Dona says there are several pre-requisites to switching off 3G, notably the migration of customers from voice over 3G to voice over LTE (on 4G). “The switching off of 3G is a very complex program because you have to ensure that all your handsets in the market are of a certain type, that they are all enabled for 4G. We need to ensure that where we are providing 3G coverage in certain areas, that will be replaced by 5G or 5G.

But what about 2G? “2G is an interesting one,” Dona says. “2G will have a longer lifetime, a longer role to play, especially when it comes to the Internet of Things [like smart meters, for example] where you actually don't need speed, you don't need the capacity, you just need it to be ticking away in the background with low power…it doesn't make economic sense to go out and change these devices.”

Dona was asked if he could see all four UK mobile networks sharing spectrum on 2G. “Yeah I could see that absolutely…where you have a common 2G layer that just ticks along in the background.

I spoke to someone in EE's corporate sales a while ago who wouldn't give details but basically said there's not much point to 3G nowdays, whereas there are zillions of industrial/embedded devices that still rely on 2G and will continue to do so for quite some time.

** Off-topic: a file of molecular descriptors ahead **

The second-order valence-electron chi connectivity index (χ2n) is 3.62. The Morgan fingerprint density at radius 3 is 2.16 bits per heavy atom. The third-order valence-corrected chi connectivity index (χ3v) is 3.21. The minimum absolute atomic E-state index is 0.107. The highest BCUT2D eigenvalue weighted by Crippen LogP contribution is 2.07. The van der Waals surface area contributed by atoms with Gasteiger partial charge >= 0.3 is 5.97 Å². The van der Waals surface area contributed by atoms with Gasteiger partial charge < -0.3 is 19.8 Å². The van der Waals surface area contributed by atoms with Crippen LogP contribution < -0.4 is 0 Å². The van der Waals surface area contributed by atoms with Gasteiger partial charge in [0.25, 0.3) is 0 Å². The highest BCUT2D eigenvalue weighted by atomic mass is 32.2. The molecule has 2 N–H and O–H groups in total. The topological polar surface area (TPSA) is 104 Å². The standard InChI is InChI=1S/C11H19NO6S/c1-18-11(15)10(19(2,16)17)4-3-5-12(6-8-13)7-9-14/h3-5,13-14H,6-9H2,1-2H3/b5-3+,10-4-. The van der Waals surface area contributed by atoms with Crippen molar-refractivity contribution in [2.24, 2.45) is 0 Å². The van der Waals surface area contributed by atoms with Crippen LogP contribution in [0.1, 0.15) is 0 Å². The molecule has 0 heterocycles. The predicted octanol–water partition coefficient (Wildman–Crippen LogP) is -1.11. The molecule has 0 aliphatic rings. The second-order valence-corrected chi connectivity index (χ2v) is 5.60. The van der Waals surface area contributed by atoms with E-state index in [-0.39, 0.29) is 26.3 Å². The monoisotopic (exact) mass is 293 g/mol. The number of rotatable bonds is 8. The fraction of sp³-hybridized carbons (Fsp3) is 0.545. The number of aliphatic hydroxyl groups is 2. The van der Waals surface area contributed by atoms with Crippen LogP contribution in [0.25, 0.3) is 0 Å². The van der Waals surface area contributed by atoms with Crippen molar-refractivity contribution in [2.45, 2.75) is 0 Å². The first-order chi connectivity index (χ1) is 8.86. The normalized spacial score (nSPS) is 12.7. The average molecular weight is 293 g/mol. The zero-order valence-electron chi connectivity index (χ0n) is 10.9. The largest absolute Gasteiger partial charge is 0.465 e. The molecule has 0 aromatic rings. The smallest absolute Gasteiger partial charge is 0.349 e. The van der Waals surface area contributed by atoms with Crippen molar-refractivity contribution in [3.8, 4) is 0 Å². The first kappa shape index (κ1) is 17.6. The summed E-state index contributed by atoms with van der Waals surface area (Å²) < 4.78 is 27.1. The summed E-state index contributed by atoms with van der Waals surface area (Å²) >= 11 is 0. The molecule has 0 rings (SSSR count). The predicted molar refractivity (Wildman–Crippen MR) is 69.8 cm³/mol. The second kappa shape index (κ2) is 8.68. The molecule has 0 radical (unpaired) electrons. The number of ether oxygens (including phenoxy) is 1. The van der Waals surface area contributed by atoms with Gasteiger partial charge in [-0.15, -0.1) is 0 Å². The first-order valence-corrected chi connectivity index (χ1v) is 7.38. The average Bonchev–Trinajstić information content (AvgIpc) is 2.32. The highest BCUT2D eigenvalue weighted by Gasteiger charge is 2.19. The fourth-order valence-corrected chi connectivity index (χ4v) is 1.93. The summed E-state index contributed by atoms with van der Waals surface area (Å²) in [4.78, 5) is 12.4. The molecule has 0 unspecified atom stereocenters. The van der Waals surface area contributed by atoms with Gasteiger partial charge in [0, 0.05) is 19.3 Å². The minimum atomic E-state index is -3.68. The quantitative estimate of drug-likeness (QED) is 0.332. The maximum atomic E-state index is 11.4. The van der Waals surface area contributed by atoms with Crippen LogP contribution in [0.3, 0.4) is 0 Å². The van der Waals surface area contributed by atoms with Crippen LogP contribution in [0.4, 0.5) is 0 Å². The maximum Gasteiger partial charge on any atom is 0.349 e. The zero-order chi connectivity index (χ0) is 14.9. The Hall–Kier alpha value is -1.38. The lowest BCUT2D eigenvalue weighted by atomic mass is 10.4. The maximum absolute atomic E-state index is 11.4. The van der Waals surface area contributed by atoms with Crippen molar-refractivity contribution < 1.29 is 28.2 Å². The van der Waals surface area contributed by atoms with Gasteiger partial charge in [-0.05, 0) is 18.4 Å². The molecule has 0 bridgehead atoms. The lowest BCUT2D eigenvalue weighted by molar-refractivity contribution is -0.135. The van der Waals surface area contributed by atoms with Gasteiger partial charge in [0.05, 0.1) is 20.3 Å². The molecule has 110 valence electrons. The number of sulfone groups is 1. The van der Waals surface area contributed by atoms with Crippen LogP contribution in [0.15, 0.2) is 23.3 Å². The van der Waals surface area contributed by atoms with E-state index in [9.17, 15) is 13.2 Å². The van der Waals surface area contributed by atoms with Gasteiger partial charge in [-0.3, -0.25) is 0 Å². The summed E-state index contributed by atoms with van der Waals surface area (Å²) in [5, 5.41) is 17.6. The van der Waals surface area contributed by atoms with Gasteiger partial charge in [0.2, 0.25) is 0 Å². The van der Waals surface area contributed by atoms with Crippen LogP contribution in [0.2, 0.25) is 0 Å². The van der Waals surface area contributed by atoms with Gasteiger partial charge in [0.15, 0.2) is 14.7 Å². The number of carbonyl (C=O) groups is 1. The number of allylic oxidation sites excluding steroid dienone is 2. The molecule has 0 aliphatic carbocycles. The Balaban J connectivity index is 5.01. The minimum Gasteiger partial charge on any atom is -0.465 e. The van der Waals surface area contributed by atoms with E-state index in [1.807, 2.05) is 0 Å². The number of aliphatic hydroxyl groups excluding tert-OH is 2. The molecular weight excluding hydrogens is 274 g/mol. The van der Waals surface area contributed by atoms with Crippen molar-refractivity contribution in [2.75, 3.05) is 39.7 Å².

Online Benta

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Re: Questions about cellphone 2G/3G shutting down in some countries
« Reply #6 on: June 27, 2019, 09:54:59 pm »
What I have read is, that 2G will survive, simply because so many industrial applications depend on it. Remote metering for instance, and we're talking multimillions of installations here.
3G and 4G have an expiry date, when is open.

Japan has completely eradicated 2G. Before I bought my current dual SIM phone, I used to have a smartphone with my 4G card, and a traditional phone with 2G only.
The 2G phone stopped working in Japan, and after some Googling I found out they killed off 2G.

Similarly, in many urban areas in China, 2G is no longer available, with 3G being the fallback of 4G and 5G.

https://www.emnify.com/blog/global-2g-phase-out

blueskull, interesting link which confirms a suspicion I had: due to the early definition and adoption of GSM technology in Europe, the penetration of 2G in industrial networks is much deeper here.